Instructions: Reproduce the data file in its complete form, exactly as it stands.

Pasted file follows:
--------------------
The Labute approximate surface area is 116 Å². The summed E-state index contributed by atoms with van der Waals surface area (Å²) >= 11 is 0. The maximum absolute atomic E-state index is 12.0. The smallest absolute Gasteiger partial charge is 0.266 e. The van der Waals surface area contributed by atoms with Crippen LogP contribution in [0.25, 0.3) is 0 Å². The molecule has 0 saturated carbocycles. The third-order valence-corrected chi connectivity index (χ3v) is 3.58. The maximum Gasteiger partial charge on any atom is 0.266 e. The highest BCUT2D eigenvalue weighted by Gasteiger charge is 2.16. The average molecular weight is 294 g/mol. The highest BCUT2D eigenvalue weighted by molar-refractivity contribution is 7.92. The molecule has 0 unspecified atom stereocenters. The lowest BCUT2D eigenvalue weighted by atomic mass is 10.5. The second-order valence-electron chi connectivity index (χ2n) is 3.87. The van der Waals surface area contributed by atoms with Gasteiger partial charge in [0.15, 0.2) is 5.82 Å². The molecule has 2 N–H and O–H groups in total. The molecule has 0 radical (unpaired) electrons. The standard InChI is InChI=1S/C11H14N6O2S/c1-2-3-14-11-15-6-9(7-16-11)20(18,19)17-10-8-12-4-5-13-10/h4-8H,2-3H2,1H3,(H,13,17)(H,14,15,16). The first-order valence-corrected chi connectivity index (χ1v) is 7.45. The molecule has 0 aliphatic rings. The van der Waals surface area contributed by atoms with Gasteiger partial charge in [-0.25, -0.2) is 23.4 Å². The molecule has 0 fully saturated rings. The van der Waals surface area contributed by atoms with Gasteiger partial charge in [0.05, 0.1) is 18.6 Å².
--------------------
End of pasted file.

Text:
The Labute approximate surface area is 116 Å². The summed E-state index contributed by atoms with van der Waals surface area (Å²) >= 11 is 0. The maximum absolute atomic E-state index is 12.0. The smallest absolute Gasteiger partial charge is 0.266 e. The van der Waals surface area contributed by atoms with Crippen LogP contribution in [0.25, 0.3) is 0 Å². The molecule has 0 saturated carbocycles. The third-order valence-corrected chi connectivity index (χ3v) is 3.58. The maximum Gasteiger partial charge on any atom is 0.266 e. The highest BCUT2D eigenvalue weighted by Gasteiger charge is 2.16. The average molecular weight is 294 g/mol. The highest BCUT2D eigenvalue weighted by molar-refractivity contribution is 7.92. The molecule has 0 unspecified atom stereocenters. The lowest BCUT2D eigenvalue weighted by atomic mass is 10.5. The second-order valence-electron chi connectivity index (χ2n) is 3.87. The van der Waals surface area contributed by atoms with Gasteiger partial charge in [0.15, 0.2) is 5.82 Å². The molecule has 2 N–H and O–H groups in total. The molecule has 0 radical (unpaired) electrons. The standard InChI is InChI=1S/C11H14N6O2S/c1-2-3-14-11-15-6-9(7-16-11)20(18,19)17-10-8-12-4-5-13-10/h4-8H,2-3H2,1H3,(H,13,17)(H,14,15,16). The first-order valence-corrected chi connectivity index (χ1v) is 7.45. The molecule has 0 aliphatic rings. The van der Waals surface area contributed by atoms with Gasteiger partial charge in [-0.25, -0.2) is 23.4 Å². The molecule has 0 fully saturated rings. The van der Waals surface area contributed by atoms with Gasteiger partial charge in [0.05, 0.1) is 18.6 Å².